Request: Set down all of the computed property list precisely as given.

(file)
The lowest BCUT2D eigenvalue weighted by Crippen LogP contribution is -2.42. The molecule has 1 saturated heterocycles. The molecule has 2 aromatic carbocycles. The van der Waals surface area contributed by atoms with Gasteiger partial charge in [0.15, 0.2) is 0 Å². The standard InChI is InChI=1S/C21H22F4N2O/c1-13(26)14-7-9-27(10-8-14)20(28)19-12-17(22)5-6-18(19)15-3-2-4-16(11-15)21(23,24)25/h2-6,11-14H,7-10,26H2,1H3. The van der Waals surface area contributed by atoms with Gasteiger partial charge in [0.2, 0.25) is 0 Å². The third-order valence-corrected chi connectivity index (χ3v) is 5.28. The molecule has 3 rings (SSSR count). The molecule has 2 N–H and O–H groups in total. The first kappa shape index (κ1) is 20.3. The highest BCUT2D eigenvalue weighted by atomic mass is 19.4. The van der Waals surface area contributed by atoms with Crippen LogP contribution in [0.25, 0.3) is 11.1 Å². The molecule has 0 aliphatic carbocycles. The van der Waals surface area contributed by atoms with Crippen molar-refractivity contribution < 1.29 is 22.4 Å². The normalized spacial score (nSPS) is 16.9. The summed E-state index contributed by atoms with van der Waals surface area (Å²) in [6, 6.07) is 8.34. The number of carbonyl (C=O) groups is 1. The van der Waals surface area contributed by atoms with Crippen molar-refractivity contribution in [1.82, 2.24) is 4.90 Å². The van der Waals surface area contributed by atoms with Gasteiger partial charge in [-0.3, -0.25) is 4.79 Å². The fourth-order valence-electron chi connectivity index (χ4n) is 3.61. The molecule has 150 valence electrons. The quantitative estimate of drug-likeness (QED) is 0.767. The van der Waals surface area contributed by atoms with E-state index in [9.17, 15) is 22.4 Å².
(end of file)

The lowest BCUT2D eigenvalue weighted by Crippen LogP contribution is -2.42. The molecule has 1 saturated heterocycles. The molecule has 2 aromatic carbocycles. The van der Waals surface area contributed by atoms with Gasteiger partial charge in [0.15, 0.2) is 0 Å². The standard InChI is InChI=1S/C21H22F4N2O/c1-13(26)14-7-9-27(10-8-14)20(28)19-12-17(22)5-6-18(19)15-3-2-4-16(11-15)21(23,24)25/h2-6,11-14H,7-10,26H2,1H3. The van der Waals surface area contributed by atoms with Gasteiger partial charge in [0.2, 0.25) is 0 Å². The third-order valence-corrected chi connectivity index (χ3v) is 5.28. The molecule has 3 rings (SSSR count). The molecule has 2 N–H and O–H groups in total. The first kappa shape index (κ1) is 20.3. The highest BCUT2D eigenvalue weighted by atomic mass is 19.4. The van der Waals surface area contributed by atoms with Crippen LogP contribution in [0.25, 0.3) is 11.1 Å². The molecule has 0 aliphatic carbocycles. The van der Waals surface area contributed by atoms with Crippen molar-refractivity contribution < 1.29 is 22.4 Å². The normalized spacial score (nSPS) is 16.9. The summed E-state index contributed by atoms with van der Waals surface area (Å²) in [6, 6.07) is 8.34. The number of carbonyl (C=O) groups is 1. The van der Waals surface area contributed by atoms with Crippen molar-refractivity contribution in [1.82, 2.24) is 4.90 Å². The van der Waals surface area contributed by atoms with Gasteiger partial charge in [-0.3, -0.25) is 4.79 Å². The fourth-order valence-electron chi connectivity index (χ4n) is 3.61. The molecule has 150 valence electrons. The quantitative estimate of drug-likeness (QED) is 0.767. The van der Waals surface area contributed by atoms with E-state index in [9.17, 15) is 22.4 Å².